During the Battle of Long Island in August 1776, Washington, then commander-in-chief of the Continental Army, was repeatedly surprised by the British. He only escaped the destruction of his army thanks to fog, adverse winds that blocked the British fleet from cutting him off and the caution of British commander William Howe. Fresh off his near-defeat, the future president realized that his underdog army needed an intelligence operation to have any chance of successfully fighting one of the largest military powers in the world. After several fumbled attempts—most notably the fatal effort by the first American spy, Nathan Hale—Washington and his director of military intelligence, 24-year-old Major Benjamin Tallmadge, finally got it right in fall 1778 with the formation of the Culper Spy Ring.
Tallmadge recruited farmer Abraham Woodhull, his neighbor in the Long Island hamlet of Setauket, as the chief spy tasked with gathering intelligence in Manhattan. (Woodhull often traveled to the city to sell produce.) Setauket whaleboat captain Caleb Brewster, meanwhile, carried messages across Long Island Sound, between Setauket and Connecticut. From there, Tallmadge would convey them to Washington’s headquarters north of the city or in New Jersey. Later, when Woodhull became fearful of capture due to his frequent trips to the city, he asked Townsend, purchasing agent for a family mercantile business, to take over spying in Manhattan.
Significant people in the Culper Ring were not given names but rather numbers. This included people whose identities were not to be known by the enemy, especially spies. In the centuries since the American Revolution, authors have identified more than a dozen ongoing members of the spy ring. No evidence suggests that any of these individuals were women, though women would have certainly helped the spies out. Of the 193 surviving letters written by members of the ring, only one contains a reference to any woman. A coded letter from chief spy Woodhull to Washington, dated August 15, 1779, includes this sentence: “I intend to visit 727 [Culper code for New York] before long and think by the assistance of a 355 [lady in the code] of my acquaintance, shall be able to outwit them all.”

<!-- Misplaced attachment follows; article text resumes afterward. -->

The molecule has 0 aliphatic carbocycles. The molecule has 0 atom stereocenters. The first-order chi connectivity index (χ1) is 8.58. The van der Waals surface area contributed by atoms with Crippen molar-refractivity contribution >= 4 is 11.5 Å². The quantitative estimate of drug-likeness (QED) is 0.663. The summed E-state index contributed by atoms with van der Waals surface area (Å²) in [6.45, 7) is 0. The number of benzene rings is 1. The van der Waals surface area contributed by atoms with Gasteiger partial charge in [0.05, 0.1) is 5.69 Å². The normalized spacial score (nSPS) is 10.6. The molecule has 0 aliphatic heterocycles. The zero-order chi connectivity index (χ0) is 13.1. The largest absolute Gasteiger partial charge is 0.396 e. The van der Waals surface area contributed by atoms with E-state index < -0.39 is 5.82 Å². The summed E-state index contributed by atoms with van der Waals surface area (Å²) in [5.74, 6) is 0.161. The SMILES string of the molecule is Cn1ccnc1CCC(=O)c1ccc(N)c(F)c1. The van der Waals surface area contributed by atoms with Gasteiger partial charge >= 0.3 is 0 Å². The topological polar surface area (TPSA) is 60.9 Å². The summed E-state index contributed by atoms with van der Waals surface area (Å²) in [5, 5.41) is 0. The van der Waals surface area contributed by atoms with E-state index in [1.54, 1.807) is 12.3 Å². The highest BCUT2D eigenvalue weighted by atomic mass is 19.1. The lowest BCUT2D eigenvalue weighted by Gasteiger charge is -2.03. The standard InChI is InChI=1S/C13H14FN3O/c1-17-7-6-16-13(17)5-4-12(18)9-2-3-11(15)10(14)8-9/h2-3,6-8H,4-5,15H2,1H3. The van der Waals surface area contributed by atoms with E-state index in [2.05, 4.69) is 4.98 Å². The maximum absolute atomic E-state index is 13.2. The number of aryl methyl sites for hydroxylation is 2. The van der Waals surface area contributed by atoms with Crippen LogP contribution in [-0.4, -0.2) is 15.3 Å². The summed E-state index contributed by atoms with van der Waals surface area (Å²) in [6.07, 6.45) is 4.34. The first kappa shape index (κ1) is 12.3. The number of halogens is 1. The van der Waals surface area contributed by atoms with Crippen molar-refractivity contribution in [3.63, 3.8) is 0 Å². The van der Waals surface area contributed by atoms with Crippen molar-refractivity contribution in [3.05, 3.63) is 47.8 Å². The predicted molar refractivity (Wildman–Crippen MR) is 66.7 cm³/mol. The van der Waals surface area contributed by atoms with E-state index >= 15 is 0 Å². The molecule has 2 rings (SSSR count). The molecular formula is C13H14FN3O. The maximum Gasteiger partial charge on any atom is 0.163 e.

Alexander Rose, author of Washington’s Spies, the basis for the highly fictionalized AMC series “Turn,” is among several historians who believe that the 355 referenced in the letter was Anna Strong, a neighbor of Woodhull and the wife of Selah Strong, a patriot leader in Setauket. The problem is that there is no actual proof of 355’s existence beyond the one letter. While Anna Strong was clearly a supporter of and occasional participant in the espionage ring, in one case using her petticoats to communicate between Woodhull and Brewster, there is no indication that she actually participated in espionage or any other acts of war. In fact, there is no evidence that 355 is a real person. The only mention of her in the historical record simply states that she was a lady—not necessarily a spy—who could help the Patriots “outwit them all.”
However, the legend of 355 is a good story and continues to resonate today. Women took part in the struggle for freedom. In the past, too many times authors created romantic legends to represent women’s contributions. We don’t really need to make up and embellish women’s stories. We need to research and find the real stories that are out there waiting to be discovered.